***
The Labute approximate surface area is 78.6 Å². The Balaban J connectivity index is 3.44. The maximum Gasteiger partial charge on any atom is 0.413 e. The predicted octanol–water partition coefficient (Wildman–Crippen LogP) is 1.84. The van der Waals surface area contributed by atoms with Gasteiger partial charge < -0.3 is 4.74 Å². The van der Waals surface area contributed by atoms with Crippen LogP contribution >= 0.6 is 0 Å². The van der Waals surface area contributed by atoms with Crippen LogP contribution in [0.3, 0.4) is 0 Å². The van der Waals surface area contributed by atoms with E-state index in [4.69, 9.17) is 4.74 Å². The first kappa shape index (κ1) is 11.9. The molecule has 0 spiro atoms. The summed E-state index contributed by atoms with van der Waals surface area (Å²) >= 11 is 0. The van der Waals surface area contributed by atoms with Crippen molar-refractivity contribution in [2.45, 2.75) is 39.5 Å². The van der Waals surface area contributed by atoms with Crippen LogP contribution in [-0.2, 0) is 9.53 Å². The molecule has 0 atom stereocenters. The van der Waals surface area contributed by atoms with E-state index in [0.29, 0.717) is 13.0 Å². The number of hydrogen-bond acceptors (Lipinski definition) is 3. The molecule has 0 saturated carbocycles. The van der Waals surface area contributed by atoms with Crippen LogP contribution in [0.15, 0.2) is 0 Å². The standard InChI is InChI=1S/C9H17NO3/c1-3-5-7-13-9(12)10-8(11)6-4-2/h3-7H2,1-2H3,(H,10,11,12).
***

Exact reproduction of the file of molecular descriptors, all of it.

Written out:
The Labute approximate surface area is 78.6 Å². The Balaban J connectivity index is 3.44. The maximum Gasteiger partial charge on any atom is 0.413 e. The predicted octanol–water partition coefficient (Wildman–Crippen LogP) is 1.84. The van der Waals surface area contributed by atoms with Gasteiger partial charge < -0.3 is 4.74 Å². The van der Waals surface area contributed by atoms with Crippen LogP contribution >= 0.6 is 0 Å². The van der Waals surface area contributed by atoms with Crippen LogP contribution in [0.3, 0.4) is 0 Å². The van der Waals surface area contributed by atoms with E-state index in [4.69, 9.17) is 4.74 Å². The first kappa shape index (κ1) is 11.9. The molecule has 0 spiro atoms. The summed E-state index contributed by atoms with van der Waals surface area (Å²) >= 11 is 0. The van der Waals surface area contributed by atoms with Crippen molar-refractivity contribution in [2.45, 2.75) is 39.5 Å². The van der Waals surface area contributed by atoms with Crippen LogP contribution in [-0.2, 0) is 9.53 Å². The molecule has 0 atom stereocenters. The van der Waals surface area contributed by atoms with E-state index in [0.29, 0.717) is 13.0 Å². The number of hydrogen-bond acceptors (Lipinski definition) is 3. The molecule has 0 saturated carbocycles. The van der Waals surface area contributed by atoms with Crippen LogP contribution in [0.15, 0.2) is 0 Å². The standard InChI is InChI=1S/C9H17NO3/c1-3-5-7-13-9(12)10-8(11)6-4-2/h3-7H2,1-2H3,(H,10,11,12).